Job 3:4
Parallel Verses
New International Version
That day--may it turn to darkness; may God above not care about it; may no light shine on it.

King James Bible
Let that day be darkness; let not God regard it from above, neither let the light shine upon it.

Darby Bible Translation
That day -- let it be darkness, let not +God care for it from above, neither let light shine upon it:

World English Bible
Let that day be darkness. Don't let God from above seek for it, neither let the light shine on it.

Young's Literal Translation
That day -- let it be darkness, Let not God require it from above, Nor let light shine upon it.

Job 3:4 Parallel
Commentary
Clarke's Commentary on the Bible

Let that day be darkness - The meaning is exactly the same with our expression, "Let it be blotted out of the calendar." However distinguished it may have been, as the birthday of a man once celebrated for his possessions, liberality, and piety, let it no longer be thus noted; as he who was thus celebrated is now the sport of adversity, the most impoverished, most afflicted, and most wretched of human beings.

Let not God regard it from above - אל ידרשהו al yidreshehu, "Let Him not require it" - let Him not consider it essential to the completion of the days of the year; and therefore he adds, neither let the light shine upon it. If it must be a part of duration, let it not be distinguished by the light of the sun.

Treasury of Scripture Knowledge

darkness.

Exodus 10:22,23 And Moses stretched forth his hand toward heaven; and there was a thick darkness in all the land of Egypt three days...

Joel 2:2 A day of darkness and of gloominess, a day of clouds and of thick darkness, as the morning spread on the mountains...

Amos 5:18 Woe to you that desire the day of the LORD! to what end is it for you? the day of the LORD is darkness, and not light.

Matthew 27:45 Now from the sixth hour there was darkness over all the land to the ninth hour.

Acts 27:20 And when neither sun nor stars in many days appeared, and no small tempest lay on us...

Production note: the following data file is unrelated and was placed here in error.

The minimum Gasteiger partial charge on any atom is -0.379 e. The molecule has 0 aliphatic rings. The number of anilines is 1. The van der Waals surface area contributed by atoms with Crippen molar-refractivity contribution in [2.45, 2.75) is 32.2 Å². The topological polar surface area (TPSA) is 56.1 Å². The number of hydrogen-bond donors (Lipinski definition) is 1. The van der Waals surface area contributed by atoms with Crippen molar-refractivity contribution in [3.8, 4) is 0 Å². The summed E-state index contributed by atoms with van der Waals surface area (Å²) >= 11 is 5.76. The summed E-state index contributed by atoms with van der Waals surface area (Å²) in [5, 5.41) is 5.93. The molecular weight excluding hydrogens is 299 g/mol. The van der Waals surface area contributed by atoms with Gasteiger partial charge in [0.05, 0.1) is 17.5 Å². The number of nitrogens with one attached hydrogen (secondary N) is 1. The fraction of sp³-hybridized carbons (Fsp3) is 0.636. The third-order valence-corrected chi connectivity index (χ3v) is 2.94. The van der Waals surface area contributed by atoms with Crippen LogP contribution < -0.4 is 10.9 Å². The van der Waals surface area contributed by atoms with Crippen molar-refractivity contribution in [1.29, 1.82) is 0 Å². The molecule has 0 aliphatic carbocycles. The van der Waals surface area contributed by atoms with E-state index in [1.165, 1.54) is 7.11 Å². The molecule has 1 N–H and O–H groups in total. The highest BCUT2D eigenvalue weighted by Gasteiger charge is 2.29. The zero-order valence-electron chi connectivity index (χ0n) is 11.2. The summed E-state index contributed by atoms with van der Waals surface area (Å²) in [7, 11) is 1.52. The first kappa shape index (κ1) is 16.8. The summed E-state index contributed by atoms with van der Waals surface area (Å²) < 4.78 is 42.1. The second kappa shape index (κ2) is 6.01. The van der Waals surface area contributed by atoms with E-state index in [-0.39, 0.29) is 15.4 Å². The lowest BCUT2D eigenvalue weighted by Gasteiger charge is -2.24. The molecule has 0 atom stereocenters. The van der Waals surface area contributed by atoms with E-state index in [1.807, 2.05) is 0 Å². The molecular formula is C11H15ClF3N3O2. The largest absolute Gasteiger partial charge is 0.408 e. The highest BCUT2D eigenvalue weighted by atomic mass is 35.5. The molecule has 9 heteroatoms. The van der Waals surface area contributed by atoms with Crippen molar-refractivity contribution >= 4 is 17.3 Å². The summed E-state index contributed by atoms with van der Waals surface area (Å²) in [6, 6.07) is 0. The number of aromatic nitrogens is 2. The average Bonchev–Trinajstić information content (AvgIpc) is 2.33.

Revelation 16:10 And the fifth angel poured out his vial on the seat of the beast; and his kingdom was full of darkness...

God regard.

Deuteronomy 11:12 A land which the LORD your God cares for: the eyes of the LORD your God are always on it...

Library
March 2 Evening
There remaineth therefore a rest to the people of God.--HEB. 4:9. There the wicked cease from troubling; and there the weary be at rest. There the prisoners rest together; they hear not the voice of the oppressor. Blessed are the dead which die in the Lord from henceforth; they . . . rest from their labours; and their works do follow them. Our friend Lazarus sleepeth . . . Jesus spake of his death: but they thought that he had spoken of taking of rest in sleep. We that are in this tabernacle do groan,
Anonymous—Daily Light on the Daily Path

A Prayer when one Begins to be Sick.
O most righteous Judge, yet in Jesus Christ my gracious Father! I, wretched sinner, do here return unto thee, though driven with pain and sickness, like the prodigal child with want and hunger. I acknowledge that this sickness and pain comes not by blind chance or fortune, but by thy divine providence and special appointment. It is the stroke of thy heavy hand, which my sins have justly deserved; and the things that I feared are now fallen upon me (Job iii. 25.) Yet do I well perceive that in wrath
Lewis Bayly—The Practice of Piety

The Rich Sinner Dying. Psa. 49:6,9; Eccl. 8:8; Job 3:14,15.
The rich sinner dying. Psa. 49:6,9; Eccl. 8:8; Job 3:14,15. In vain the wealthy mortals toil, And heap their shining dust in vain, Look down and scorn the humble poor, And boast their lofty hills of gain. Their golden cordials cannot ease Their pained hearts or aching heads, Nor fright nor bribe approaching death From glitt'ring roofs and downy beds. The ling'ring, the unwilling soul The dismal summons must obey, And bid a long, a sad farewell To the pale lump of lifeless clay. Thence they are
Isaac Watts—The Psalms and Hymns of Isaac Watts

The Poetical Books (Including Also Ecclesiastes and Canticles).
1. The Hebrews reckon but three books as poetical, namely: Job, Psalms, and Proverbs, which are distinguished from the rest by a stricter rhythm--the rhythm not of feet, but of clauses (see below, No. 3)--and a peculiar system of accentuation. It is obvious to every reader that the poetry of the Old Testament, in the usual sense of the word, is not restricted to these three books. But they are called poetical in a special and technical sense. In any natural classification of the books of the
E. P. Barrows—Companion to the Bible

Cross References
Job 3:3
"May the day of my birth perish, and the night that said, 'A boy is conceived!'

Job 3:5
May gloom and utter darkness claim it once more; may a cloud settle over it; may blackness overwhelm it.

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